In technical analysis of securities trading, the stochastic oscillator is a momentum indicator that uses support and resistance levels. Dr. George Lane developed this indicator in the late 1950s. The term stochastic refers to the point of a current price in relation to its price range over a period of time. This method attempts to predict price turning points by comparing the closing price of a security to its price range.


eSignal, a Windows-based application, uses JavaScript as the basis for the scripting language that programmers and traders can use for building custom indicators. This, in effect, includes eSignal users in the base from which to draw programmers for writing indicators.

MultiCharts is a Windows-based application which is designed, sold and distributed by MultiCharts, LLC. The company is based in Columbus, Ohio, in the United States. MultiCharts is an electronic trading platform and technical analysis software for analyzing the financial markets and performing trade execution. It uses a proprietary programming language called PowerLanguage.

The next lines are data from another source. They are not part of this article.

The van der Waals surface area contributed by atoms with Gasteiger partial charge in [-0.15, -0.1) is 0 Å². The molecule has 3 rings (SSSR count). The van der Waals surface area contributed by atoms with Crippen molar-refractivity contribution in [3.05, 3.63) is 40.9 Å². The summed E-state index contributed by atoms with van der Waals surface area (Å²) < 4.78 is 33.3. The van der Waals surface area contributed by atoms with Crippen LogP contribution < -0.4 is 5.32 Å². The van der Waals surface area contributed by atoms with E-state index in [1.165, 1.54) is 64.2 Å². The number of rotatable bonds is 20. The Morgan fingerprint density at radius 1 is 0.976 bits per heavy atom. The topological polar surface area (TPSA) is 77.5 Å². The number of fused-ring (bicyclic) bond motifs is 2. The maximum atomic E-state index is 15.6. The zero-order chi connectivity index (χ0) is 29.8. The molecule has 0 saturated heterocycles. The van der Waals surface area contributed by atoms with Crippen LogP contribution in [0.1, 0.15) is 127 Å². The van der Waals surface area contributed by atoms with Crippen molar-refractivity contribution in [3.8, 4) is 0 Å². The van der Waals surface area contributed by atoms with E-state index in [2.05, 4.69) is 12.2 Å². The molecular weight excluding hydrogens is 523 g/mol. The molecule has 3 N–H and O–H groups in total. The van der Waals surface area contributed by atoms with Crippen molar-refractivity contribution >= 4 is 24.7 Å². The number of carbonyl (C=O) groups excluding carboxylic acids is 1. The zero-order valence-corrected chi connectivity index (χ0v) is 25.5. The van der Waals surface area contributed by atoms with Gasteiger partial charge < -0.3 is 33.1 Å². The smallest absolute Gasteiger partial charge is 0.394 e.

Retail foreign exchange trading is a small segment of the larger foreign exchange market where individuals speculate on the exchange rate between different currencies. This segment has developed with the advent of dedicated electronic trading platforms and the internet, which allows individuals to access the global currency markets. In 2016, it was reported that retail foreign exchange trading represented 5.5% of the whole foreign exchange market.

The Vortex Indicator is a technical indicator invented by Etienne Botes and Douglas Siepman to identify the start of a new trend or the continuation of an existing trend within financial markets. It was published in the January 2010 edition of Technical Analysis of Stocks & Commodities.

Carley Garner American commodity trader